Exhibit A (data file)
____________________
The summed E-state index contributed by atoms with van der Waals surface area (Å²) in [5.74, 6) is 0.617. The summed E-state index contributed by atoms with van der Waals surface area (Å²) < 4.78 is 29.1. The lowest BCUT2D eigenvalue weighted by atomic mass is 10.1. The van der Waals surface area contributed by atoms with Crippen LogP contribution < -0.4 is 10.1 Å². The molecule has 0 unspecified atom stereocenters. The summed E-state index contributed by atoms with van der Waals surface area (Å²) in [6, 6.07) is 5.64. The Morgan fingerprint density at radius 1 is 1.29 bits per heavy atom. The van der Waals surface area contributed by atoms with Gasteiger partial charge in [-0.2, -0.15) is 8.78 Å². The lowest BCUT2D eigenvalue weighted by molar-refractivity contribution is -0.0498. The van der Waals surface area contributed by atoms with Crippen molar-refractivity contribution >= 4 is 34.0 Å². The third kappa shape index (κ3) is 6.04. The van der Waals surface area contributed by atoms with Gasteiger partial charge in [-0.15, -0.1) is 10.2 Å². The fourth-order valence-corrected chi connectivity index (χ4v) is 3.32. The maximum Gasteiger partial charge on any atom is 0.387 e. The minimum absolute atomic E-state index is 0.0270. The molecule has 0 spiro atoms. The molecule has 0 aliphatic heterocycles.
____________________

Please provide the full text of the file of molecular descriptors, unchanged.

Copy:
The summed E-state index contributed by atoms with van der Waals surface area (Å²) in [5.74, 6) is 0.617. The summed E-state index contributed by atoms with van der Waals surface area (Å²) < 4.78 is 29.1. The lowest BCUT2D eigenvalue weighted by atomic mass is 10.1. The van der Waals surface area contributed by atoms with Crippen LogP contribution < -0.4 is 10.1 Å². The molecule has 0 unspecified atom stereocenters. The summed E-state index contributed by atoms with van der Waals surface area (Å²) in [6, 6.07) is 5.64. The Morgan fingerprint density at radius 1 is 1.29 bits per heavy atom. The van der Waals surface area contributed by atoms with Gasteiger partial charge in [-0.2, -0.15) is 8.78 Å². The lowest BCUT2D eigenvalue weighted by molar-refractivity contribution is -0.0498. The van der Waals surface area contributed by atoms with Crippen molar-refractivity contribution >= 4 is 34.0 Å². The third kappa shape index (κ3) is 6.04. The van der Waals surface area contributed by atoms with Gasteiger partial charge in [-0.15, -0.1) is 10.2 Å². The fourth-order valence-corrected chi connectivity index (χ4v) is 3.32. The maximum Gasteiger partial charge on any atom is 0.387 e. The minimum absolute atomic E-state index is 0.0270. The molecule has 0 spiro atoms. The molecule has 0 aliphatic heterocycles.